The San Diego Police Department’s new top cop for Carmel Valley and neighboring communities is focused on preventing crime and preserving the region’s quality of life, but he’s asking for the help of residents in carrying out his mission.
“My personal priority is to get the community more engaged in their own protection and their own awareness. I want to prevent more crimes from occurring,” said Capt. Mark Hanten, 55, who took over as commander of the department’s Northwestern Division — which works out of a station on El Camino Real south of Del Mar Heights Road — in early November.
Hanten is a 26-year veteran of the department. His past assignments have included command of the Special Weapons and Tactics, or SWAT, team, as well as leading the busy Northern Division office, which serves such areas as La Jolla, Pacific Beach and University City. Hanten is switching jobs with his predecessor, Capt. Stephanie Rose, who will now head up Northern Division.
Northwestern Division serves a population of 70,000 and covers 41 square miles, including the communities of Carmel Valley, Sorrento Valley, Torrey Preserve, Del Mar Heights, North City, Torrey Highlands and Black Mountain Ranch.
Crime is relatively low in those communities compared to other parts of San Diego, said Hanten, and therefore the need for police resources is less pressing. But that relative safety has led some residents to lower their guard.
“The biggest problem here is people don’t lock their doors, and the cars have the keys in them,” he said.
That could lead to residents being needlessly victimized by criminals, he said.
Crime rates overall have dropped dramatically in San Diego County and across the country since peaking in the early 1990s. But they are starting to creep back up again, said Hanten, in part due to voter-approved state laws designed to reduce jail and prison over-crowding, resulting in the release of inmates, as well as reduced police staffing due to officer recruitment and retention issues.
The department’s officers are doing a great job with the resources they have, he said, but, “We can barely keep up.”
By taking measures to reduce vulnerability, Hanten said, residents can “put us in a position to turn the tide.”
Along with such common-sense measures as locking doors and removing keys from car ignitions, residents can install home security systems and outdoor lighting, including motion sensors, to deter criminals, said Hanten. He also suggested residents get to know their neighbors, so they can report suspicious behavior by those who don’t belong in the neighborhood, and form neighborhood watch groups.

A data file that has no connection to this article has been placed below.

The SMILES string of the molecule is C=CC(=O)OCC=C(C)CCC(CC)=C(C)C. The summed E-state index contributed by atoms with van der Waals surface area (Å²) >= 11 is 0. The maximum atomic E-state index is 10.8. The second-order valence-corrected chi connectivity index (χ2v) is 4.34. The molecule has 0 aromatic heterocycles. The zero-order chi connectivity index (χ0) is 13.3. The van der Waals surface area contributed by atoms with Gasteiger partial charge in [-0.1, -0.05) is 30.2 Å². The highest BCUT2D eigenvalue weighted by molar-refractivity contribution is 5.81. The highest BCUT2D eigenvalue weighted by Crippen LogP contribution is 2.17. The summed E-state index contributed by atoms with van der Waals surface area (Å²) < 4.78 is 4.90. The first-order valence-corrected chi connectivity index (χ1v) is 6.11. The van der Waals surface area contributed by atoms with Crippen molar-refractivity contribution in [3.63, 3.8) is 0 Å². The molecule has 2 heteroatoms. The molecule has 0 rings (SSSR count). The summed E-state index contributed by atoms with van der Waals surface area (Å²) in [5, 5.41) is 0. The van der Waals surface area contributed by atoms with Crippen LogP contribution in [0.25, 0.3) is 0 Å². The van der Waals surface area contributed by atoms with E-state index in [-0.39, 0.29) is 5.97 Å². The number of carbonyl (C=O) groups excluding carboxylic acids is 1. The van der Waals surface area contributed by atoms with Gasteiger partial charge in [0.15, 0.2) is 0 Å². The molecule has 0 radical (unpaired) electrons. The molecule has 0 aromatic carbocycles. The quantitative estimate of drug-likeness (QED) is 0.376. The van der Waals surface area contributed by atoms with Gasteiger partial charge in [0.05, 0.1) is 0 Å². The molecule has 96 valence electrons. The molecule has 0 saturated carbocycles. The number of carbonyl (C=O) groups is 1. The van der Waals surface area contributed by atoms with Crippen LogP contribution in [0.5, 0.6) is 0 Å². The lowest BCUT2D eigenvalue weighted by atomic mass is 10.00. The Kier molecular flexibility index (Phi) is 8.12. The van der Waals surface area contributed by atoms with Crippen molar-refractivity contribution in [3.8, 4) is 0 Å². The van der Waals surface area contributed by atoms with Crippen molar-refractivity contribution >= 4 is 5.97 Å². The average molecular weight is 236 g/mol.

Hanten said he doesn’t want residents to be afraid in their homes and out in the community, but to be aware of potential risks and take steps to protect themselves.
One method for connecting with neighbors, said Officer Trevor Philips, community relations officer for Northwestern Division, is a website called Nextdoor.com.
Residents can log onto nextdoor.com/sandiego, type in their address, and join the online community for their immediate area, said Philips.
On the site, neighbors can share a variety of information, from garage sale notices to reports of suspicious activity, and Philips can also send out announcements, alerts and other data. Philips said he can only see the conversations when he is included by residents.
Some 11,000 households have joined the Nextdoor site from Northwestern Division, said Philips.
Those who want to contact Philips with a question or concern can reach him at 858-523-7031 or email@example.com.
Hanten said one of his immediate goals is to double Nextdoor.com enrollment in the communities served by Northwestern Division, which will help raise awareness of crime and safety issues.
Hanten and his wife, Karen, a pediatrician, have two grown children, who both graduated from Stanford and work in the tech industry. When not at work, he enjoys hunting, fishing, shooting and flying.
He said he is looking forward to getting to know the community served by Northwestern Division, and will be available to meet with community groups by request.